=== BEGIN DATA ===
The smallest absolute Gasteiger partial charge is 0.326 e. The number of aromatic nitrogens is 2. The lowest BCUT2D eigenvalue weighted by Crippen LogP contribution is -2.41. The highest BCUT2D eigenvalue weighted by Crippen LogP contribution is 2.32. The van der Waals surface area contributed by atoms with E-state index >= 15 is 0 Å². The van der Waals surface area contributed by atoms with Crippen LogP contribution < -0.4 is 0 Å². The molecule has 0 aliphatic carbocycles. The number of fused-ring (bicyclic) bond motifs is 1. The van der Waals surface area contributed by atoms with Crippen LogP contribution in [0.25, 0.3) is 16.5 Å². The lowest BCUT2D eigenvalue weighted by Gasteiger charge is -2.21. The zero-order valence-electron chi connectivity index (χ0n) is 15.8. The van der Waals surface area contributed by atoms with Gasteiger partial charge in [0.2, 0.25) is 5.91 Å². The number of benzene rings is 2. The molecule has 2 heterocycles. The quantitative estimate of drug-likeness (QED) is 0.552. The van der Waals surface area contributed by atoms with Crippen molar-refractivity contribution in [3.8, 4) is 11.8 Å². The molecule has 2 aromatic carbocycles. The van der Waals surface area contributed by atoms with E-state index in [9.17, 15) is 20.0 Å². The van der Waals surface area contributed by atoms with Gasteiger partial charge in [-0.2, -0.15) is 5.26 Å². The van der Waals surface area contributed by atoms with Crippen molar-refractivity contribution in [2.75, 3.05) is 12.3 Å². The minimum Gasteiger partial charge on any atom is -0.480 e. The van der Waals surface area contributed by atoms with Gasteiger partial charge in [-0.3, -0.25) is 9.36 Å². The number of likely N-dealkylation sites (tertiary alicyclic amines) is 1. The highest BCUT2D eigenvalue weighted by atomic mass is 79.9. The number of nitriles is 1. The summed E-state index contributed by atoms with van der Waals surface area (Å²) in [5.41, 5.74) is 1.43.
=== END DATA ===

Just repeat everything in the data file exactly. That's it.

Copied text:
The smallest absolute Gasteiger partial charge is 0.326 e. The number of aromatic nitrogens is 2. The lowest BCUT2D eigenvalue weighted by Crippen LogP contribution is -2.41. The highest BCUT2D eigenvalue weighted by Crippen LogP contribution is 2.32. The van der Waals surface area contributed by atoms with E-state index >= 15 is 0 Å². The van der Waals surface area contributed by atoms with Crippen LogP contribution < -0.4 is 0 Å². The molecule has 0 aliphatic carbocycles. The number of fused-ring (bicyclic) bond motifs is 1. The van der Waals surface area contributed by atoms with Crippen LogP contribution in [0.25, 0.3) is 16.5 Å². The lowest BCUT2D eigenvalue weighted by Gasteiger charge is -2.21. The zero-order valence-electron chi connectivity index (χ0n) is 15.8. The van der Waals surface area contributed by atoms with Gasteiger partial charge in [0.2, 0.25) is 5.91 Å². The number of benzene rings is 2. The molecule has 2 heterocycles. The quantitative estimate of drug-likeness (QED) is 0.552. The van der Waals surface area contributed by atoms with Crippen molar-refractivity contribution in [3.8, 4) is 11.8 Å². The molecule has 2 aromatic carbocycles. The van der Waals surface area contributed by atoms with E-state index in [9.17, 15) is 20.0 Å². The van der Waals surface area contributed by atoms with Gasteiger partial charge in [-0.2, -0.15) is 5.26 Å². The van der Waals surface area contributed by atoms with Crippen molar-refractivity contribution in [2.75, 3.05) is 12.3 Å². The minimum Gasteiger partial charge on any atom is -0.480 e. The van der Waals surface area contributed by atoms with Gasteiger partial charge in [-0.3, -0.25) is 9.36 Å². The number of likely N-dealkylation sites (tertiary alicyclic amines) is 1. The highest BCUT2D eigenvalue weighted by atomic mass is 79.9. The number of nitriles is 1. The summed E-state index contributed by atoms with van der Waals surface area (Å²) in [5.41, 5.74) is 1.43.